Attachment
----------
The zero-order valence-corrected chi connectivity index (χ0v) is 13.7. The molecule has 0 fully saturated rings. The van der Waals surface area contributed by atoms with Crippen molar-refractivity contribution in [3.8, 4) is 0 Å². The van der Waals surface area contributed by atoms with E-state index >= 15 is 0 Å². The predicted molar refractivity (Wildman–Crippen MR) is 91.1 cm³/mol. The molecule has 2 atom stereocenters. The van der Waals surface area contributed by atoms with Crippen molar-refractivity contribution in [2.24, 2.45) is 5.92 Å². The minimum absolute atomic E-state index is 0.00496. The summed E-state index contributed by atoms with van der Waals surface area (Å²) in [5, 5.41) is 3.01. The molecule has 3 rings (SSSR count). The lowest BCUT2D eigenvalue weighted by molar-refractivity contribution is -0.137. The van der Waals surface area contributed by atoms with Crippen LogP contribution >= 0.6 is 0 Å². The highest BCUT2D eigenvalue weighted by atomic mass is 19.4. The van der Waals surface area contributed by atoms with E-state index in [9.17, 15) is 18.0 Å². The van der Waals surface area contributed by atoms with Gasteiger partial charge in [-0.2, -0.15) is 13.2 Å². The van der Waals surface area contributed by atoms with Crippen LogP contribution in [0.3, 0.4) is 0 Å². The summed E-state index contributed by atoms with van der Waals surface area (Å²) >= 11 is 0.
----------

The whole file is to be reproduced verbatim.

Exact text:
The zero-order valence-corrected chi connectivity index (χ0v) is 13.7. The molecule has 0 fully saturated rings. The van der Waals surface area contributed by atoms with Crippen molar-refractivity contribution in [3.8, 4) is 0 Å². The van der Waals surface area contributed by atoms with E-state index >= 15 is 0 Å². The predicted molar refractivity (Wildman–Crippen MR) is 91.1 cm³/mol. The molecule has 2 atom stereocenters. The van der Waals surface area contributed by atoms with Crippen molar-refractivity contribution in [2.24, 2.45) is 5.92 Å². The minimum absolute atomic E-state index is 0.00496. The summed E-state index contributed by atoms with van der Waals surface area (Å²) in [5, 5.41) is 3.01. The molecule has 3 rings (SSSR count). The lowest BCUT2D eigenvalue weighted by molar-refractivity contribution is -0.137. The van der Waals surface area contributed by atoms with Crippen LogP contribution >= 0.6 is 0 Å². The highest BCUT2D eigenvalue weighted by atomic mass is 19.4. The van der Waals surface area contributed by atoms with E-state index in [9.17, 15) is 18.0 Å². The van der Waals surface area contributed by atoms with Gasteiger partial charge in [-0.2, -0.15) is 13.2 Å². The van der Waals surface area contributed by atoms with Crippen LogP contribution in [0.3, 0.4) is 0 Å². The summed E-state index contributed by atoms with van der Waals surface area (Å²) >= 11 is 0.